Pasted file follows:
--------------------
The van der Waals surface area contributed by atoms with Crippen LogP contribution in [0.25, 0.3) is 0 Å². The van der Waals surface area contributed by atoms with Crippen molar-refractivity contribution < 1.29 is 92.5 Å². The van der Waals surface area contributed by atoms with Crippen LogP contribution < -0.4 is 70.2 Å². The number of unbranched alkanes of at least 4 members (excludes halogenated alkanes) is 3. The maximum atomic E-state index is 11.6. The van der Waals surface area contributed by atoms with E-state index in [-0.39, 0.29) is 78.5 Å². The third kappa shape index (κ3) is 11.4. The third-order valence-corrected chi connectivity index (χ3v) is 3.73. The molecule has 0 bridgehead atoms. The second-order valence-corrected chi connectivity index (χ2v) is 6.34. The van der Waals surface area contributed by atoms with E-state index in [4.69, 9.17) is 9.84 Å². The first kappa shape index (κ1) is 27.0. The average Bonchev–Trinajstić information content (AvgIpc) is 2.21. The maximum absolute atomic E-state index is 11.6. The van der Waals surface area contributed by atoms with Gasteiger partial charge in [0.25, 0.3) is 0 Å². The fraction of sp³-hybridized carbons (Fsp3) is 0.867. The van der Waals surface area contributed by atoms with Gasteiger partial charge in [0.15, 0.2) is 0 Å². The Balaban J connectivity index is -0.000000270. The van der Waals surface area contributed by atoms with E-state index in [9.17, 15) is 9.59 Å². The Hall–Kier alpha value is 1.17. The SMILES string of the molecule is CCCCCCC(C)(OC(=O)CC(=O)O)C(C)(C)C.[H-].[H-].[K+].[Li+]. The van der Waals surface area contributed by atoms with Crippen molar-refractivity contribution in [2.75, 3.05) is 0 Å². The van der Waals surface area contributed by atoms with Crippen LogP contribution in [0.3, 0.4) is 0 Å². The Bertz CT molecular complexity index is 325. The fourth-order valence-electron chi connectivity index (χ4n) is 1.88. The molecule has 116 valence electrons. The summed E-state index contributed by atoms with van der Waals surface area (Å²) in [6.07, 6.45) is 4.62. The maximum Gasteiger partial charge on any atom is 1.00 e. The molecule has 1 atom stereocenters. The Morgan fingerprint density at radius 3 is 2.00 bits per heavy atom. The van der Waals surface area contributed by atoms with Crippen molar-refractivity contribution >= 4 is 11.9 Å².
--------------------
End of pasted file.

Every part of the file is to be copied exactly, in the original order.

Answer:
The van der Waals surface area contributed by atoms with Crippen LogP contribution in [0.25, 0.3) is 0 Å². The van der Waals surface area contributed by atoms with Crippen molar-refractivity contribution < 1.29 is 92.5 Å². The van der Waals surface area contributed by atoms with Crippen LogP contribution < -0.4 is 70.2 Å². The number of unbranched alkanes of at least 4 members (excludes halogenated alkanes) is 3. The maximum atomic E-state index is 11.6. The van der Waals surface area contributed by atoms with E-state index in [-0.39, 0.29) is 78.5 Å². The third kappa shape index (κ3) is 11.4. The third-order valence-corrected chi connectivity index (χ3v) is 3.73. The molecule has 0 bridgehead atoms. The second-order valence-corrected chi connectivity index (χ2v) is 6.34. The van der Waals surface area contributed by atoms with E-state index in [4.69, 9.17) is 9.84 Å². The first kappa shape index (κ1) is 27.0. The average Bonchev–Trinajstić information content (AvgIpc) is 2.21. The maximum absolute atomic E-state index is 11.6. The van der Waals surface area contributed by atoms with Gasteiger partial charge in [0.25, 0.3) is 0 Å². The fraction of sp³-hybridized carbons (Fsp3) is 0.867. The van der Waals surface area contributed by atoms with Gasteiger partial charge in [0.15, 0.2) is 0 Å². The Balaban J connectivity index is -0.000000270. The van der Waals surface area contributed by atoms with E-state index in [9.17, 15) is 9.59 Å². The Hall–Kier alpha value is 1.17. The SMILES string of the molecule is CCCCCCC(C)(OC(=O)CC(=O)O)C(C)(C)C.[H-].[H-].[K+].[Li+]. The van der Waals surface area contributed by atoms with Crippen molar-refractivity contribution in [2.75, 3.05) is 0 Å². The van der Waals surface area contributed by atoms with Crippen LogP contribution in [0.3, 0.4) is 0 Å². The Bertz CT molecular complexity index is 325. The fourth-order valence-electron chi connectivity index (χ4n) is 1.88. The molecule has 116 valence electrons. The summed E-state index contributed by atoms with van der Waals surface area (Å²) in [6.07, 6.45) is 4.62. The maximum Gasteiger partial charge on any atom is 1.00 e. The molecule has 1 atom stereocenters. The Morgan fingerprint density at radius 3 is 2.00 bits per heavy atom. The van der Waals surface area contributed by atoms with Crippen molar-refractivity contribution >= 4 is 11.9 Å².